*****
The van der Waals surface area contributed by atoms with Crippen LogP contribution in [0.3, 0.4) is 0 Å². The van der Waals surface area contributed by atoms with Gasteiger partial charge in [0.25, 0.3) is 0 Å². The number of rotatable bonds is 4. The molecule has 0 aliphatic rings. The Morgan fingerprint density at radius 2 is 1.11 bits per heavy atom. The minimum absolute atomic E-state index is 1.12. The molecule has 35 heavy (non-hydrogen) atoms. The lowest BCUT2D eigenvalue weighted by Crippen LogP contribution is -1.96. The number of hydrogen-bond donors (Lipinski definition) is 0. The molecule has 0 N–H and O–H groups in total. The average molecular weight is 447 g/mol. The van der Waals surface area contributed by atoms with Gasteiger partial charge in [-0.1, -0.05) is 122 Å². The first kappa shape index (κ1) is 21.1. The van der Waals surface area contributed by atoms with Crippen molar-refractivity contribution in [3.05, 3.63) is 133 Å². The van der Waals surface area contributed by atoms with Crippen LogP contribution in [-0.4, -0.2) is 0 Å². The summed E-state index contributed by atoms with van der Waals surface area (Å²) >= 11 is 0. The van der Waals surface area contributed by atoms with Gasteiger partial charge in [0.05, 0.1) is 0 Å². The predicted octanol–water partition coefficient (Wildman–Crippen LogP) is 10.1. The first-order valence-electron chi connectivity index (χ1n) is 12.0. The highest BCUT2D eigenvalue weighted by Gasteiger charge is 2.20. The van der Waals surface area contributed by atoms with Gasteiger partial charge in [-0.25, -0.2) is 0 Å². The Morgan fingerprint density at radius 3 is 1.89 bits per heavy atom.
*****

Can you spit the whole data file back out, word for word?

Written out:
The van der Waals surface area contributed by atoms with Crippen LogP contribution in [0.3, 0.4) is 0 Å². The van der Waals surface area contributed by atoms with Gasteiger partial charge in [0.25, 0.3) is 0 Å². The number of rotatable bonds is 4. The molecule has 0 aliphatic rings. The Morgan fingerprint density at radius 2 is 1.11 bits per heavy atom. The minimum absolute atomic E-state index is 1.12. The molecule has 35 heavy (non-hydrogen) atoms. The lowest BCUT2D eigenvalue weighted by Crippen LogP contribution is -1.96. The number of hydrogen-bond donors (Lipinski definition) is 0. The molecule has 0 N–H and O–H groups in total. The average molecular weight is 447 g/mol. The van der Waals surface area contributed by atoms with Gasteiger partial charge in [-0.1, -0.05) is 122 Å². The first kappa shape index (κ1) is 21.1. The van der Waals surface area contributed by atoms with Crippen molar-refractivity contribution in [3.05, 3.63) is 133 Å². The van der Waals surface area contributed by atoms with Crippen LogP contribution in [-0.4, -0.2) is 0 Å². The summed E-state index contributed by atoms with van der Waals surface area (Å²) >= 11 is 0. The van der Waals surface area contributed by atoms with Gasteiger partial charge in [0.05, 0.1) is 0 Å². The predicted octanol–water partition coefficient (Wildman–Crippen LogP) is 10.1. The first-order valence-electron chi connectivity index (χ1n) is 12.0. The highest BCUT2D eigenvalue weighted by Gasteiger charge is 2.20. The van der Waals surface area contributed by atoms with Gasteiger partial charge in [-0.25, -0.2) is 0 Å². The Morgan fingerprint density at radius 3 is 1.89 bits per heavy atom.